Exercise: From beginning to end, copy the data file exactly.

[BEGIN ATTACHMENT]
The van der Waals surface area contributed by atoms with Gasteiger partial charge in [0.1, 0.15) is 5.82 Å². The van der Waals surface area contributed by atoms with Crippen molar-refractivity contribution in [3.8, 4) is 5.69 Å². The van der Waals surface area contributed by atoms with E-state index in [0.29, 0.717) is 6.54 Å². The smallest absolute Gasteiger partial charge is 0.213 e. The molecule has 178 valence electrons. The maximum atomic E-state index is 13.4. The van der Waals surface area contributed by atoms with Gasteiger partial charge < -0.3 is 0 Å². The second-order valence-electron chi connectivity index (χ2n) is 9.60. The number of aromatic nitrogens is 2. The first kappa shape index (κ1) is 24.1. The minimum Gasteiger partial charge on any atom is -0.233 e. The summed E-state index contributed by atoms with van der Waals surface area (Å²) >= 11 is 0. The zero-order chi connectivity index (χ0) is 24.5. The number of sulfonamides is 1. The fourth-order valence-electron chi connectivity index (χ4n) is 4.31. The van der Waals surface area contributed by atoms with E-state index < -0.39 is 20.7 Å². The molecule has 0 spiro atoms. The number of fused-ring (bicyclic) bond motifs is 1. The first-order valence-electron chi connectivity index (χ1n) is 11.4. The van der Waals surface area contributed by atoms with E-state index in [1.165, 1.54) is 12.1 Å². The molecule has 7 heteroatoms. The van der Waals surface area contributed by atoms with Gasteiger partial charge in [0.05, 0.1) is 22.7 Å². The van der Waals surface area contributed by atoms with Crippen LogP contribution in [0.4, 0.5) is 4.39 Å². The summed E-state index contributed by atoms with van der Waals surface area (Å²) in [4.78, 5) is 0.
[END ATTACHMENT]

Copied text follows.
The van der Waals surface area contributed by atoms with Gasteiger partial charge in [0.1, 0.15) is 5.82 Å². The van der Waals surface area contributed by atoms with Crippen molar-refractivity contribution in [3.8, 4) is 5.69 Å². The van der Waals surface area contributed by atoms with E-state index in [0.29, 0.717) is 6.54 Å². The smallest absolute Gasteiger partial charge is 0.213 e. The molecule has 178 valence electrons. The maximum atomic E-state index is 13.4. The van der Waals surface area contributed by atoms with Gasteiger partial charge < -0.3 is 0 Å². The second-order valence-electron chi connectivity index (χ2n) is 9.60. The number of aromatic nitrogens is 2. The first kappa shape index (κ1) is 24.1. The minimum Gasteiger partial charge on any atom is -0.233 e. The summed E-state index contributed by atoms with van der Waals surface area (Å²) >= 11 is 0. The zero-order chi connectivity index (χ0) is 24.5. The number of sulfonamides is 1. The fourth-order valence-electron chi connectivity index (χ4n) is 4.31. The van der Waals surface area contributed by atoms with E-state index < -0.39 is 20.7 Å². The molecule has 0 spiro atoms. The number of fused-ring (bicyclic) bond motifs is 1. The first-order valence-electron chi connectivity index (χ1n) is 11.4. The van der Waals surface area contributed by atoms with E-state index in [1.165, 1.54) is 12.1 Å². The molecule has 7 heteroatoms. The van der Waals surface area contributed by atoms with Gasteiger partial charge in [0.05, 0.1) is 22.7 Å². The van der Waals surface area contributed by atoms with Crippen LogP contribution in [0.4, 0.5) is 4.39 Å². The summed E-state index contributed by atoms with van der Waals surface area (Å²) in [4.78, 5) is 0.